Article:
Congress Passes Bill that Would Boost Career and Technical Education

The labor shortage currently plaguing the glass, glazing and construction industries could see some relief.

The Strengthening Career and Technical Education for the 21st Century Act has passed both the House and the Senate, and is awaiting the president’s signature to become law.

It amends the Carl D. Perkins Career and Technical Education Act of 2006 to revise and introduce definitions and improve the implementation of career and technical education (CTE) programs in schools by easing state and local requirements.

This bill makes the following revisions to requirements for reservations and state allotment and within-state funding allocations:

  • For FY2018-FY2020, no state shall receive an allotment for a fiscal year that is less than its allotment received for FY1998;
  • For FY2021 and each succeeding fiscal year, no state shall receive less than 90 percent of its allotment received for the preceding fiscal year;
  • States are allowed to reserve up to 15 percent (currently 10 percent) of their within-state allocations for current uses; and
  • States may reserve 2 percent (currently 1 percent) of their allocations for leadership activities that serve individuals in juvenile justice facilities and educational institutions that serve individuals with disabilities.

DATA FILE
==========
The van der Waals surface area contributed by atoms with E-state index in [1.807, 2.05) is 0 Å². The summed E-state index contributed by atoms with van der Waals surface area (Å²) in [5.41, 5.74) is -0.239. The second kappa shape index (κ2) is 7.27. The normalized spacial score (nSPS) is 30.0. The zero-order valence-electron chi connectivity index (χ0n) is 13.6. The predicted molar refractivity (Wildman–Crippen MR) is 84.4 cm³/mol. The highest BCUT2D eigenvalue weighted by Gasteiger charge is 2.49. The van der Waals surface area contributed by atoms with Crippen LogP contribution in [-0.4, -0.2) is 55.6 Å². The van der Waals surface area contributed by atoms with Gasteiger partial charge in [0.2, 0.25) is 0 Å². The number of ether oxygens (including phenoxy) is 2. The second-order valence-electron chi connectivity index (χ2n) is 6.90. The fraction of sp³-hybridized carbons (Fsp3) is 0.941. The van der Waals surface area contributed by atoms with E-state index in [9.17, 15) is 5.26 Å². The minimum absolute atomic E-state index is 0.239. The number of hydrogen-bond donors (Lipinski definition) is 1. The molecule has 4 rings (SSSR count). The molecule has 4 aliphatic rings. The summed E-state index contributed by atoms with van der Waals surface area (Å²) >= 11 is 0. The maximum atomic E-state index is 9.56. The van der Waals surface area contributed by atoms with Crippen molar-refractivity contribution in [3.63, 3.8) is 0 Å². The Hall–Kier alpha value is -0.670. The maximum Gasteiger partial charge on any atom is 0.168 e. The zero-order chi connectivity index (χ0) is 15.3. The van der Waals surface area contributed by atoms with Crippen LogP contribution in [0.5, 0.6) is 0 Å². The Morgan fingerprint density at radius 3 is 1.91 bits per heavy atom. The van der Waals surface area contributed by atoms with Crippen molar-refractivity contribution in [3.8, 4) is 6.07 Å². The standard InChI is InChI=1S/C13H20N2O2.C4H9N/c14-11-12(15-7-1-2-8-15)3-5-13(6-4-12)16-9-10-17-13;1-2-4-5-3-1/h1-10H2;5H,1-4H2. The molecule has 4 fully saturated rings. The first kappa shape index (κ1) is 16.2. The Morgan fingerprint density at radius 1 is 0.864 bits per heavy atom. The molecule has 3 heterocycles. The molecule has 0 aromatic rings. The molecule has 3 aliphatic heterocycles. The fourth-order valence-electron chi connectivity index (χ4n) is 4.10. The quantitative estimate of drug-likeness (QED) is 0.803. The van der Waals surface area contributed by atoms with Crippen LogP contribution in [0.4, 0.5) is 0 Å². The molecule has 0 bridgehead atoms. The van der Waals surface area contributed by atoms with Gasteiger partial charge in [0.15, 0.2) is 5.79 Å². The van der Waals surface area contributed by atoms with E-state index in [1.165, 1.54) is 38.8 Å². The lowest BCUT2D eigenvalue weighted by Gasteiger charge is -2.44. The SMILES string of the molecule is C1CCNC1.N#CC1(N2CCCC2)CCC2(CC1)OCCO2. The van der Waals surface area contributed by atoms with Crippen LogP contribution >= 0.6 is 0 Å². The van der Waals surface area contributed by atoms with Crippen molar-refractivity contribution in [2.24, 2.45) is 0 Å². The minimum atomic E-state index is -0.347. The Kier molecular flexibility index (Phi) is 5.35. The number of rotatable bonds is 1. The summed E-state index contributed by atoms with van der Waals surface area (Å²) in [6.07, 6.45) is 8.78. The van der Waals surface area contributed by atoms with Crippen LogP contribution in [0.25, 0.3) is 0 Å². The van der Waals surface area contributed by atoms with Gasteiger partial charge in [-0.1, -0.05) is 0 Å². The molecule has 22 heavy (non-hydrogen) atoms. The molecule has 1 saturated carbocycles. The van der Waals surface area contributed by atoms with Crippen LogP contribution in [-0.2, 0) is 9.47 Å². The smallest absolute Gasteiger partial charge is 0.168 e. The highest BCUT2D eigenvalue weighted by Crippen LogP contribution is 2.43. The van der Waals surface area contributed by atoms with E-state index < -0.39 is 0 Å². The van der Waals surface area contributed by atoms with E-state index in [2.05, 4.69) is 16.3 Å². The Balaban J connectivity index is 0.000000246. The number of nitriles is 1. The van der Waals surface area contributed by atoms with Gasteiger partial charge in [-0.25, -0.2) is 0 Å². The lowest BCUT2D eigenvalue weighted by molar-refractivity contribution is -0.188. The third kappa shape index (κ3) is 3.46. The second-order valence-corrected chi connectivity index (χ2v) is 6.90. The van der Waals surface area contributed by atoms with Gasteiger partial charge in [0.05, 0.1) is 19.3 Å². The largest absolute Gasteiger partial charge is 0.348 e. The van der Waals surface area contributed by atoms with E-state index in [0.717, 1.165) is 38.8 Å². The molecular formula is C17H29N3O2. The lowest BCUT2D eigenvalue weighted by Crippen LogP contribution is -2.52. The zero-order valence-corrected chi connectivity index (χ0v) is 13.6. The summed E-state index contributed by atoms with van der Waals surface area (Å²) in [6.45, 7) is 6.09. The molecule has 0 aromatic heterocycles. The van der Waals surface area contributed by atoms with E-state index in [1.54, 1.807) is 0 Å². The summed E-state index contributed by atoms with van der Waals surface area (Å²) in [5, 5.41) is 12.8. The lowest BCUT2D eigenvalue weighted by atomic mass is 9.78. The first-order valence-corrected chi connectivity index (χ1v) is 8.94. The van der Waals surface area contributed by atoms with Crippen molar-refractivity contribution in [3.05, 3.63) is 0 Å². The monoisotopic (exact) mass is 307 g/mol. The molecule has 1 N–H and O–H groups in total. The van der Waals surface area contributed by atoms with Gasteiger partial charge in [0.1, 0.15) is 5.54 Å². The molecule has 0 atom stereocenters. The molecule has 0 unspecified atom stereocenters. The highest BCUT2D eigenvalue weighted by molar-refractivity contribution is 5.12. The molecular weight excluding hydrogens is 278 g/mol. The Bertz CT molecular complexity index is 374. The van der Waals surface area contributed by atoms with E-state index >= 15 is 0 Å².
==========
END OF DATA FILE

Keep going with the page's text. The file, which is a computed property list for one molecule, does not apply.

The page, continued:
These funds can be used to foster innovation through the promotion of promising and proven CTE programs, practices and strategies.

AAMA Gives Insight to California’s Prop 65

An amendment to the California Safe Drinking Water and Toxic Enforcement Act of 1986, commonly known as Prop 65, took effect August 30, 2018. Changes to the warning methods of products containing chemicals that can cause cancer or reproductive toxicity could impact glass and glazing manufacturers. The American Architectural Manufacturers Association hosted a webinar about what to expect.

According to John Nolan, an attorney with the Gary Law Group, the amendments will not apply to products manufactured before August 30, 2018. The law falls under the “Right to Know” statute that says it is required to make California consumers aware if a product they are buying will expose them to any potentially harmful chemicals. Prop 65 details how consumers should be warned.

Companies that do business in California, employ ten or more people and are knowingly exposing individuals to cancer-causing chemicals or chemicals with reproductive toxicity are required to comply with Prop 65 and provide a clear and reasonable warning unless the exposure is not a risk. Safe Harbor Warnings can be considered. Nolan suggested that manufacturers with distributors who sell in or California consider complying with Prop 65.

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